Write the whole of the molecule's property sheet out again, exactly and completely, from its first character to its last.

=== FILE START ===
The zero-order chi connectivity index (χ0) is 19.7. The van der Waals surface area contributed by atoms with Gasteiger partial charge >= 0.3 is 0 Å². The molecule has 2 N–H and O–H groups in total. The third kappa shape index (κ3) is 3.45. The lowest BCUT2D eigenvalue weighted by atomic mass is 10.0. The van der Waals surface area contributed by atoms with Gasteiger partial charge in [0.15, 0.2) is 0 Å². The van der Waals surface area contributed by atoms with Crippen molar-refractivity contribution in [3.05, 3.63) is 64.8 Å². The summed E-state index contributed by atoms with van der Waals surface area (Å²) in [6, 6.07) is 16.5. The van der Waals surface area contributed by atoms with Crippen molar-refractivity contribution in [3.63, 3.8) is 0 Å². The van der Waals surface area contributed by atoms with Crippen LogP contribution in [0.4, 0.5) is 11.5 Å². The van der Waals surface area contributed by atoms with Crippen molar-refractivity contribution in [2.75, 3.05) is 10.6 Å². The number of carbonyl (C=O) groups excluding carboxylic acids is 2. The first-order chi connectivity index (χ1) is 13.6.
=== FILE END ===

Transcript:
The zero-order chi connectivity index (χ0) is 19.7. The van der Waals surface area contributed by atoms with Gasteiger partial charge >= 0.3 is 0 Å². The molecule has 2 N–H and O–H groups in total. The third kappa shape index (κ3) is 3.45. The lowest BCUT2D eigenvalue weighted by atomic mass is 10.0. The van der Waals surface area contributed by atoms with Gasteiger partial charge in [0.15, 0.2) is 0 Å². The van der Waals surface area contributed by atoms with Crippen molar-refractivity contribution in [3.05, 3.63) is 64.8 Å². The summed E-state index contributed by atoms with van der Waals surface area (Å²) in [6, 6.07) is 16.5. The van der Waals surface area contributed by atoms with Crippen molar-refractivity contribution in [3.63, 3.8) is 0 Å². The van der Waals surface area contributed by atoms with Crippen LogP contribution in [0.4, 0.5) is 11.5 Å². The van der Waals surface area contributed by atoms with Crippen molar-refractivity contribution in [2.75, 3.05) is 10.6 Å². The number of carbonyl (C=O) groups excluding carboxylic acids is 2. The first-order chi connectivity index (χ1) is 13.6.